The United Nation's food agency says the first shipment of food aid from the United States has arrived in North Korea.
The World Food Program said today (Monday) the delivery of about 37-thousand tons of wheat to the port of Nampo will help it feed more than five million people.
Officials say the shipment is the first installment of 500-thousand
tons of food the U.S. has promised to send, and that it is not related
to progress in continuing nuclear talks with North Korea.
WFP spokesman Paul Risley says the shipment is the result of an
agreement that will allow for more international aid to flow to people
in parts of North Korea that had been off-limits.
SOKOR-US BEEF: South Korean police have begun to clamp down on protests over U.S. beef
imports, as officials prepare to release some American beef for sale to
Police early today (Monday) confiscated materials and documents from
the offices of two groups involved in organizing several weeks of
Police have vowed to take every necessary measure to track down violent
protesters, and say they have arrested 130 people for illegal
demonstrations over the past several days.
CAMBODIA TRIBUNAL: Defense lawyers for a former top official of Cambodia's Khmer Rouge
have argued he should be released, or placed under house arrest,
because he is too ill to stand trial.
Hundreds of spectators crowded into the courtroom today (Monday) in
Phnom Penh as Ieng Sary appeared before a U.N.-backed tribunal.
The former deputy prime minister and foreign minister stands accused of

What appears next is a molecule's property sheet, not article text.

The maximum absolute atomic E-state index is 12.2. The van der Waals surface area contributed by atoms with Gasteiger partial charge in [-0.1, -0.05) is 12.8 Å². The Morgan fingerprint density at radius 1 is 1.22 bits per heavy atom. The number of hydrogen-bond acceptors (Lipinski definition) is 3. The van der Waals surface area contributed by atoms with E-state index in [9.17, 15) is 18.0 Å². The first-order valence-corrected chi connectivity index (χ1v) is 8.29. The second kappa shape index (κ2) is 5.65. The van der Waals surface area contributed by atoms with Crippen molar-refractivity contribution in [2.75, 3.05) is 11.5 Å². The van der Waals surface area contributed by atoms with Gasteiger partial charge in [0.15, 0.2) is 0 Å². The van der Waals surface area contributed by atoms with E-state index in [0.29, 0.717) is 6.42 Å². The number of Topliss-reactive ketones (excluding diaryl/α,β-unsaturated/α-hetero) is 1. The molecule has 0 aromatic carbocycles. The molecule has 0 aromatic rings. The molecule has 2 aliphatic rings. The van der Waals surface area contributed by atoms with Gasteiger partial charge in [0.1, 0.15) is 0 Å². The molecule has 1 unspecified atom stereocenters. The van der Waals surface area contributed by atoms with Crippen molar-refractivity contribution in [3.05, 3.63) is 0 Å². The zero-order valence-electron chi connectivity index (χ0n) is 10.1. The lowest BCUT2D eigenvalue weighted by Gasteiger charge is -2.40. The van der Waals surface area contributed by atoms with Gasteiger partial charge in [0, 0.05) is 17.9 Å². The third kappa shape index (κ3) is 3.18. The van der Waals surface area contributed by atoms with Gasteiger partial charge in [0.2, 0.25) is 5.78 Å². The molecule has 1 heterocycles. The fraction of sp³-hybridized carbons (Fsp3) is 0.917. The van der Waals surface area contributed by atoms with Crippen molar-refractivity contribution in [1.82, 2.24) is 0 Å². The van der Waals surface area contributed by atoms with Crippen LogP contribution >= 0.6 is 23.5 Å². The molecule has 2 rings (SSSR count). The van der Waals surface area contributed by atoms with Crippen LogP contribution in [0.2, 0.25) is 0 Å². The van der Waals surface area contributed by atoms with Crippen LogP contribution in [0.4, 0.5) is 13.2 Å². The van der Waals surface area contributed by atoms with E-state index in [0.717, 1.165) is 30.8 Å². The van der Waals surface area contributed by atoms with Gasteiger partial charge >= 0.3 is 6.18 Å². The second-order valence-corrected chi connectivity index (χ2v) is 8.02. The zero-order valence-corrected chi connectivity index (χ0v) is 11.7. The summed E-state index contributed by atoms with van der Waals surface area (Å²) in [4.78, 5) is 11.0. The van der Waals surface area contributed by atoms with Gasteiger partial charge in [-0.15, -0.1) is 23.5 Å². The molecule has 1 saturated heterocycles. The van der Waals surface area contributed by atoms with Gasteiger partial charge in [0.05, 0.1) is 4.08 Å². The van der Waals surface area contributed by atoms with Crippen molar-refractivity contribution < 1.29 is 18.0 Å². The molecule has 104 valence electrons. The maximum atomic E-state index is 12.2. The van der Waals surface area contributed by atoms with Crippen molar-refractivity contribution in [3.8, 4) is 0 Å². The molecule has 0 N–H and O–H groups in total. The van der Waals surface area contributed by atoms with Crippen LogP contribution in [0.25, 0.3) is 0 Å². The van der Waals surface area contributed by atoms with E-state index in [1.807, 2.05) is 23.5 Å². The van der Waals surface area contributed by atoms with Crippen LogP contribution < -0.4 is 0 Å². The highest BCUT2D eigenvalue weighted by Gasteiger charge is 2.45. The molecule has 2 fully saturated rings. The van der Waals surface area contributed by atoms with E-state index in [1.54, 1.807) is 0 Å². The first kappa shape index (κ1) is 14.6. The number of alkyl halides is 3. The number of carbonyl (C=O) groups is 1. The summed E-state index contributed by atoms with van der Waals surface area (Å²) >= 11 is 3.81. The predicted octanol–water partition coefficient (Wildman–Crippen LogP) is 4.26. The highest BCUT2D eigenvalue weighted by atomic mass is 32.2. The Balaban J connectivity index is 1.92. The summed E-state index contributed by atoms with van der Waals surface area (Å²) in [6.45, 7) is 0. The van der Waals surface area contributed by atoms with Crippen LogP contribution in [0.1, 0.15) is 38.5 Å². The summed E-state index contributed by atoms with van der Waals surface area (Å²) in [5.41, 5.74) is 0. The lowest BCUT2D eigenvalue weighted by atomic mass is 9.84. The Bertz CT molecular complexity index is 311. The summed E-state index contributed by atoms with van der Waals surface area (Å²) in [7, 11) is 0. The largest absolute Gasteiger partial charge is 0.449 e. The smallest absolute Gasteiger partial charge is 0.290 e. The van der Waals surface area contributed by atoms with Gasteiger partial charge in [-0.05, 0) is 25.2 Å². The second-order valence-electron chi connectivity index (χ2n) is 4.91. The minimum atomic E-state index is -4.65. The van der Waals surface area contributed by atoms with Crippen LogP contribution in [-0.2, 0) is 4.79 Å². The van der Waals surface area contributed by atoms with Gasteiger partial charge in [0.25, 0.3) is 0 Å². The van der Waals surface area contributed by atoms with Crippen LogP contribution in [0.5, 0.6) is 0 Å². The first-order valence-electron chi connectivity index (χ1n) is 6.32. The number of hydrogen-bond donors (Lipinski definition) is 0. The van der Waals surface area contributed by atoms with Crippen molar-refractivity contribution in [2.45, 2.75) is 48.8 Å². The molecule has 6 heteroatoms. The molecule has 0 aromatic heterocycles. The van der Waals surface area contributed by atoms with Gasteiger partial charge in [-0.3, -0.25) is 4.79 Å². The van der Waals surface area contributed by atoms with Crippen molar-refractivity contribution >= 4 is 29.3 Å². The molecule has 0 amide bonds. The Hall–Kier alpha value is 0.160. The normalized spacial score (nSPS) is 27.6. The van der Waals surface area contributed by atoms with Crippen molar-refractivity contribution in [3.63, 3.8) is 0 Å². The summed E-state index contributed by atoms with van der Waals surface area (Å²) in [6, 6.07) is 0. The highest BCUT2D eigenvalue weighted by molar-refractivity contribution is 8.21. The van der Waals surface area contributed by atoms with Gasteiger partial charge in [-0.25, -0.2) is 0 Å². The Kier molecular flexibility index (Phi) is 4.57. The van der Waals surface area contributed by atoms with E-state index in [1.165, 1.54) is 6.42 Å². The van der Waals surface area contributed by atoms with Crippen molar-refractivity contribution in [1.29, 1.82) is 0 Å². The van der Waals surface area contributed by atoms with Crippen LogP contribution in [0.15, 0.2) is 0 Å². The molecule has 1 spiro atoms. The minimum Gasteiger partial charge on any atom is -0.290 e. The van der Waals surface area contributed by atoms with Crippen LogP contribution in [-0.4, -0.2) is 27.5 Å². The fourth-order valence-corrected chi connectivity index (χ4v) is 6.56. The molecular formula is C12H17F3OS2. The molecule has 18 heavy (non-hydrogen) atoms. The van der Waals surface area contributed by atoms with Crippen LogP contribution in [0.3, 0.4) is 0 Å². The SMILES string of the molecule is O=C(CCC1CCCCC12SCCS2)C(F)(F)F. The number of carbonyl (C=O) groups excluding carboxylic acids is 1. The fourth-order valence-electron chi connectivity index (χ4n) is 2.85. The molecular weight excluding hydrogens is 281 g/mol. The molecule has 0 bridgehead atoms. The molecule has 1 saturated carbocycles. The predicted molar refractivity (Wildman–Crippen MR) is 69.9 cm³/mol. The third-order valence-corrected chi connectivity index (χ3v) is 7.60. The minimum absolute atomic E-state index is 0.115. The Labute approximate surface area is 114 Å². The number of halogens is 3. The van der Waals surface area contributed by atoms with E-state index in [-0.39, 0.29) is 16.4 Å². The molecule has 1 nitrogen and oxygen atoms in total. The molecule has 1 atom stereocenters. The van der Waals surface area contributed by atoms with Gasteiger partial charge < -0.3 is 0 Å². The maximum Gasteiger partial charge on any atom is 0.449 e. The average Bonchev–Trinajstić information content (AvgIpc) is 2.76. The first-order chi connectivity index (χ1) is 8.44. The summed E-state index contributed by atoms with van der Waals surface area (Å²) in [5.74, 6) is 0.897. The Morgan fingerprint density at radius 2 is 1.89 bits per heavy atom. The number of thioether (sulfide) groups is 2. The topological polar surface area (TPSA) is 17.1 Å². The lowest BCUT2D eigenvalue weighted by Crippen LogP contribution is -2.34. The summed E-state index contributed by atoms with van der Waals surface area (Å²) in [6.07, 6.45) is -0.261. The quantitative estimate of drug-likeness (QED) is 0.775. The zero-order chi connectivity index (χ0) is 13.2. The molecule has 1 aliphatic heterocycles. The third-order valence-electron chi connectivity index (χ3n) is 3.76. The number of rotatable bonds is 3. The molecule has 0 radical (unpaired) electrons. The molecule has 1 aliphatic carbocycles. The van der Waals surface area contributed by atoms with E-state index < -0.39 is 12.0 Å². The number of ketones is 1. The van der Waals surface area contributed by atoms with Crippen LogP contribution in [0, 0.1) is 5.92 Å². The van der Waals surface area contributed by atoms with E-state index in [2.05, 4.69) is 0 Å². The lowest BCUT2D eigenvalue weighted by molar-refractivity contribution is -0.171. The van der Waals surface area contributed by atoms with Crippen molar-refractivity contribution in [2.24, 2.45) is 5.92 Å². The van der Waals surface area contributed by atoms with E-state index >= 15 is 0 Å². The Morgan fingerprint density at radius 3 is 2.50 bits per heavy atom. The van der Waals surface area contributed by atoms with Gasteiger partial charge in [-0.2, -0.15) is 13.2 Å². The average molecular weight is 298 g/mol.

crimes against humanity in connection with the deaths of as many as two
million Cambodians, starved, overworked or executed by the regime in
the late 1970s.
MALAYSIA-ANWAR: Malaysian opposition leader Anwar Ibrahim has left the Turkish Embassy
in Kuala Lumpur where he had been taking refuge following sodomy
accusations against him.
Anwar went to the embassy Sunday, saying he feared the government would try to assassinate him.
He left today (Monday), saying the government has guaranteed his safety.
AU SUMMIT: The African Union's top diplomat says Africa must "shoulder its
responsibilities" and do everything in its power to resolve the
political conflict in Zimbabwe.
African Union Commissioner Jean Ping spoke today (Monday)
at the opening session of the 11th African Union summit in Sharm
El-Sheikh, Egypt, with Zimbabwe's President Robert Mugabe in attendance.
Mr. Mugabe walked into the main conference hall flanked by other
African leaders, one day after declaring victory in Zimbabwe's one-man
Audio in Lao.